False 'allergen free' labelling on Frito Lay products
About Frito Lay
Frito Lay is a mainstream snack food company based in North America. They sell a large variety of products including potato chips, corn chips, grain chips, and more. Their comprehensive product range consists of products described on the Frito Lay website as being free of gluten and particular allergens. These include products not containing porcine enzymes, additives, lactose/milk, MSG, and soy along with a whole lot more. This is great for individuals like myself with a gluten intolerance and fructose malabsorption problem as they even list products that are free of onion in the U.S. product range. They also have lists of products that are Kosher certified plus a whole lot more.
Potato Chips FOR SALE
Fear of False Advertising
Curiously I browsed their pages to see what products are onion free as well as gluten free and I was surprised to find such a large range of products that could potentially be suitable for my diet. I even checked the ingredient lists on their product description pages to confirm this to be the case. And yes, there certainly is a great range of snack foods designed for many individuals following certain diets over in the U.S. and Canada. Far more than in Australia (just goes to prove how lazy our Smith's Snackfood Company is here in Australia!!)
It was interesting to note the lists they had of products 'not containing' certain allergens. However, I grew very wary that some marketing ploy may be occurring here. I carefully observed the pages for disclaimers and found a statement on their 'gluten free' product page that made my heart sink.
Some people suffer from an intolerance to foods containing gluten, which is a type of protein found in wheat, rye and barley. Neither wheat, rye, barley or oat ingredients are found in the Frito-Lay Products listed below (we include oats in this list as a precaution as oats are often commingled with gluten-containing grains). Please note however, that other than our LAY'S® STAX® Crisps, which are made on gluten-free lines, some of the products listed below may be manufactured on the same lines as products that contain gluten. Although our lines are washed between batches, it is possible for a slight residue to remain on the lines. In addition, the ingredients in these products may have come into contact with gluten-containing products prior to manufacturing. Individuals who are sensitive to gluten should take these factors into consideration in consuming these products.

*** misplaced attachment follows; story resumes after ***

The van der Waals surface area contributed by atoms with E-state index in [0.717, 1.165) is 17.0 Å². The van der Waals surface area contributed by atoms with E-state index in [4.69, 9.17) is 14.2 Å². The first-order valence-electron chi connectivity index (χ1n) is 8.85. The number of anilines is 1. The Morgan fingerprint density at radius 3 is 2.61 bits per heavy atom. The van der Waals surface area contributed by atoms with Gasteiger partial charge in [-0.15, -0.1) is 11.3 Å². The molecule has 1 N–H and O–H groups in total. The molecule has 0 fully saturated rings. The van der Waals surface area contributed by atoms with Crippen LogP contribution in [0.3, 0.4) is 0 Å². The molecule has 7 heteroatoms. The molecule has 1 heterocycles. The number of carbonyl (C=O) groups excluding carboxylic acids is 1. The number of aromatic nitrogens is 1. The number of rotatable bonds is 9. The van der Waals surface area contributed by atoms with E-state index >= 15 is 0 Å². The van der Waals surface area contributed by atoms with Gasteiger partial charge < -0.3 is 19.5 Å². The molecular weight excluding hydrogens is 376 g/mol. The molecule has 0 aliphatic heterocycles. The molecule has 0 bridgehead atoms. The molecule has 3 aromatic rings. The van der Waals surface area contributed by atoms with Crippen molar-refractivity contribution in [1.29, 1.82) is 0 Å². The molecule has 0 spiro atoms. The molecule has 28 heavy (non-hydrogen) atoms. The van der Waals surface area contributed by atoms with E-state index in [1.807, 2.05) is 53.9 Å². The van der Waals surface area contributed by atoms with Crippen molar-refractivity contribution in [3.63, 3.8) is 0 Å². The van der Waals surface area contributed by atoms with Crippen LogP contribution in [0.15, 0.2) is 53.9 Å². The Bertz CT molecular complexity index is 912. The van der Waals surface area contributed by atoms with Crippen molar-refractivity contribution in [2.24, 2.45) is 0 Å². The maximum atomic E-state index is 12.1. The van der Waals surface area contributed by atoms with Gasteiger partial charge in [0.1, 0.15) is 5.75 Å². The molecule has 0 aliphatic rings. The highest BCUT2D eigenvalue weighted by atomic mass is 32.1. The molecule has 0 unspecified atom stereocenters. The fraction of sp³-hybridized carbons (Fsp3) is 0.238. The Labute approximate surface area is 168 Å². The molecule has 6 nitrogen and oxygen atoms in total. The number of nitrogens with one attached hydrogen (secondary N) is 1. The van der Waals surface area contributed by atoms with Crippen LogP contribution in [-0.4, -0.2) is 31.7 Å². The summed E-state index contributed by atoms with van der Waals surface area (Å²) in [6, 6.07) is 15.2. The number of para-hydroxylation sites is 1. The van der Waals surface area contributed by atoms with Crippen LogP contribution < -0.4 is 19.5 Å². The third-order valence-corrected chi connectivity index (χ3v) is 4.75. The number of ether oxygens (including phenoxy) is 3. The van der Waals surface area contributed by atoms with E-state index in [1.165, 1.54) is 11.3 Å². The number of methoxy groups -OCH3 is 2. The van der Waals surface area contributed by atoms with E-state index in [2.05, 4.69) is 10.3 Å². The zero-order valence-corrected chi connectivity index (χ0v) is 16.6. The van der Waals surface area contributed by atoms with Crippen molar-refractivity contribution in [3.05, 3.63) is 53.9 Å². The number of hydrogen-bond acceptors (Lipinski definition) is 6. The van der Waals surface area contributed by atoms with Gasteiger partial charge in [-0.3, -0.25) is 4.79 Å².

I found similar disclaimers with regard to other allergens as well including milk, soy, egg and more! They claim their products to be free from allergens on their snacks and product description pages, yet they cannot fully guarantee their products to be free of these allergens.
It's so sad to see such businesses and companies undermining the severity of coeliac disease and common food allergies and intolerances; so much to the extent that they decide to exploit their niche markets to the general public for the sake of profit.
Now, had I been in the U.S. or Canada, and just picked up one of these products and read the ingredients I would assume many of these products are indeed safe for my diet. No warnings about products being manufactured on the same lines are portrayed here at all and I think it absolutely stinks that companies like this simply see us as a chunk out of the market to satisfy. I could have, quite potentially, made myself VERY sick from these products.
It takes 3 weeks for a typical coeliac disease affected individual's gut to heal. 3 WEEKS!!! And for WHAT?! All because of a product that SHOULD have been gluten free was contaminated from gluten!
My solution is simple. At least get rid of those "... free" terms and replace them with "no additional ..." because in some parts of the world, even though this may not be the case in the U.S. or Canada, this form of product labelling (or lack of it!) is prohibited and illegal. Australia is particularly strict about this and this sort of marketing would NOT be acceptable.
Leave your views here and bring more knowledge to this hub, as I am not fully familiar about the background in this, having come from Oz, but think it is very misleading advertising to promote products as such on their website yet attach a disclaimer as such!
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